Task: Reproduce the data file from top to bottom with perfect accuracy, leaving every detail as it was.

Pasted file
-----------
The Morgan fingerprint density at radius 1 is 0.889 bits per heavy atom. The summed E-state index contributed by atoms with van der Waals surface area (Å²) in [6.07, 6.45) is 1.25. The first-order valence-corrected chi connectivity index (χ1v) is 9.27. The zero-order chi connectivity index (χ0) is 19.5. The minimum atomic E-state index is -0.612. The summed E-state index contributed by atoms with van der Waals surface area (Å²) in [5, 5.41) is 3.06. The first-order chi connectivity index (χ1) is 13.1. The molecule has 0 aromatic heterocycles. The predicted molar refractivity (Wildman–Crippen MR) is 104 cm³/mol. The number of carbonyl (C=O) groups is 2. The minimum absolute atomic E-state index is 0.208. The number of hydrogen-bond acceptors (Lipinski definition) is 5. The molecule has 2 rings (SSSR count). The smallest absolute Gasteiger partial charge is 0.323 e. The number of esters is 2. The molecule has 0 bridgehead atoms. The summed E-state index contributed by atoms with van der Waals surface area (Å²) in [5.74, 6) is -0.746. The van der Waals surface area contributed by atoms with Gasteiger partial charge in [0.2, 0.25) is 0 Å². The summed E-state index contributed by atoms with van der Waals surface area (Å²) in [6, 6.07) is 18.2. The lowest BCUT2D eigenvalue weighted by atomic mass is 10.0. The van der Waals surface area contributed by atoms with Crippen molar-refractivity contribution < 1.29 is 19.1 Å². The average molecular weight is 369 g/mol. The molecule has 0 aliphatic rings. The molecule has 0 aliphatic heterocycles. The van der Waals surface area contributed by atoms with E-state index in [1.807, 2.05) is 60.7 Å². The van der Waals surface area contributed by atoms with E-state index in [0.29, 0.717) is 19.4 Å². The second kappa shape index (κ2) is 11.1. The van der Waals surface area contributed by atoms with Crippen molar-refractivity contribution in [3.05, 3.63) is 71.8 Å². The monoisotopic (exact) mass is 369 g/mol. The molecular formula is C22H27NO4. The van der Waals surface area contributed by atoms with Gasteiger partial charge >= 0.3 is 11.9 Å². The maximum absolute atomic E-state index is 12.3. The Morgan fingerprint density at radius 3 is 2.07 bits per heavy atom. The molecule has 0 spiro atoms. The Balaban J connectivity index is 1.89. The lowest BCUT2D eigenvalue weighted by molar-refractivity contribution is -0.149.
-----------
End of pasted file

The Morgan fingerprint density at radius 1 is 0.889 bits per heavy atom. The summed E-state index contributed by atoms with van der Waals surface area (Å²) in [6.07, 6.45) is 1.25. The first-order valence-corrected chi connectivity index (χ1v) is 9.27. The zero-order chi connectivity index (χ0) is 19.5. The minimum atomic E-state index is -0.612. The summed E-state index contributed by atoms with van der Waals surface area (Å²) in [5, 5.41) is 3.06. The first-order chi connectivity index (χ1) is 13.1. The molecule has 0 aromatic heterocycles. The predicted molar refractivity (Wildman–Crippen MR) is 104 cm³/mol. The number of carbonyl (C=O) groups is 2. The minimum absolute atomic E-state index is 0.208. The number of hydrogen-bond acceptors (Lipinski definition) is 5. The molecule has 2 rings (SSSR count). The smallest absolute Gasteiger partial charge is 0.323 e. The number of esters is 2. The molecule has 0 bridgehead atoms. The summed E-state index contributed by atoms with van der Waals surface area (Å²) in [5.74, 6) is -0.746. The van der Waals surface area contributed by atoms with Gasteiger partial charge in [0.2, 0.25) is 0 Å². The summed E-state index contributed by atoms with van der Waals surface area (Å²) in [6, 6.07) is 18.2. The lowest BCUT2D eigenvalue weighted by atomic mass is 10.0. The van der Waals surface area contributed by atoms with Crippen molar-refractivity contribution < 1.29 is 19.1 Å². The average molecular weight is 369 g/mol. The molecule has 0 aliphatic rings. The molecule has 0 aliphatic heterocycles. The van der Waals surface area contributed by atoms with E-state index in [1.807, 2.05) is 60.7 Å². The van der Waals surface area contributed by atoms with E-state index in [0.29, 0.717) is 19.4 Å². The second kappa shape index (κ2) is 11.1. The van der Waals surface area contributed by atoms with Crippen molar-refractivity contribution in [3.05, 3.63) is 71.8 Å². The monoisotopic (exact) mass is 369 g/mol. The molecular formula is C22H27NO4. The van der Waals surface area contributed by atoms with Gasteiger partial charge >= 0.3 is 11.9 Å². The maximum absolute atomic E-state index is 12.3. The Morgan fingerprint density at radius 3 is 2.07 bits per heavy atom. The molecule has 0 spiro atoms. The Balaban J connectivity index is 1.89. The lowest BCUT2D eigenvalue weighted by molar-refractivity contribution is -0.149.